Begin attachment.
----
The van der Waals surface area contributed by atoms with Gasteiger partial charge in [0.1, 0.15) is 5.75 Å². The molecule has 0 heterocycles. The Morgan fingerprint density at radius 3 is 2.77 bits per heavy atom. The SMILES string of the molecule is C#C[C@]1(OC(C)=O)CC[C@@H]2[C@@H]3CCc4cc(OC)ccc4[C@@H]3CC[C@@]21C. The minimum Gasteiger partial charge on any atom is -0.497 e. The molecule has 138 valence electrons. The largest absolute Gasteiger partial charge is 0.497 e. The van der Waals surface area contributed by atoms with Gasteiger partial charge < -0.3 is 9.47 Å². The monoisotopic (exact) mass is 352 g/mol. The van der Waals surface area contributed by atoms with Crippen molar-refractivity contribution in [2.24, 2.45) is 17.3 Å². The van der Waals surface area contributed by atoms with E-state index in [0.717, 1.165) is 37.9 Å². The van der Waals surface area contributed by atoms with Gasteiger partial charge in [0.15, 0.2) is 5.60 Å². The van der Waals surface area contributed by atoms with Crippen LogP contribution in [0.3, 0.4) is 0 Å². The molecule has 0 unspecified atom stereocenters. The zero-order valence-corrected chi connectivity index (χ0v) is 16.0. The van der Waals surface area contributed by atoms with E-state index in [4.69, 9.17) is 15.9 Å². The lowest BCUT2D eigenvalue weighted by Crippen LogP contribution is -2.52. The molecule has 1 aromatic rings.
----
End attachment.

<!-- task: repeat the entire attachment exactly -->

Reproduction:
The van der Waals surface area contributed by atoms with Gasteiger partial charge in [0.1, 0.15) is 5.75 Å². The molecule has 0 heterocycles. The Morgan fingerprint density at radius 3 is 2.77 bits per heavy atom. The SMILES string of the molecule is C#C[C@]1(OC(C)=O)CC[C@@H]2[C@@H]3CCc4cc(OC)ccc4[C@@H]3CC[C@@]21C. The minimum Gasteiger partial charge on any atom is -0.497 e. The molecule has 138 valence electrons. The largest absolute Gasteiger partial charge is 0.497 e. The van der Waals surface area contributed by atoms with Gasteiger partial charge < -0.3 is 9.47 Å². The monoisotopic (exact) mass is 352 g/mol. The van der Waals surface area contributed by atoms with Crippen molar-refractivity contribution in [2.24, 2.45) is 17.3 Å². The van der Waals surface area contributed by atoms with E-state index in [0.717, 1.165) is 37.9 Å². The van der Waals surface area contributed by atoms with Gasteiger partial charge in [0.15, 0.2) is 5.60 Å². The van der Waals surface area contributed by atoms with Crippen LogP contribution in [0.3, 0.4) is 0 Å². The molecule has 0 unspecified atom stereocenters. The zero-order valence-corrected chi connectivity index (χ0v) is 16.0. The van der Waals surface area contributed by atoms with E-state index in [4.69, 9.17) is 15.9 Å². The lowest BCUT2D eigenvalue weighted by Crippen LogP contribution is -2.52. The molecule has 1 aromatic rings.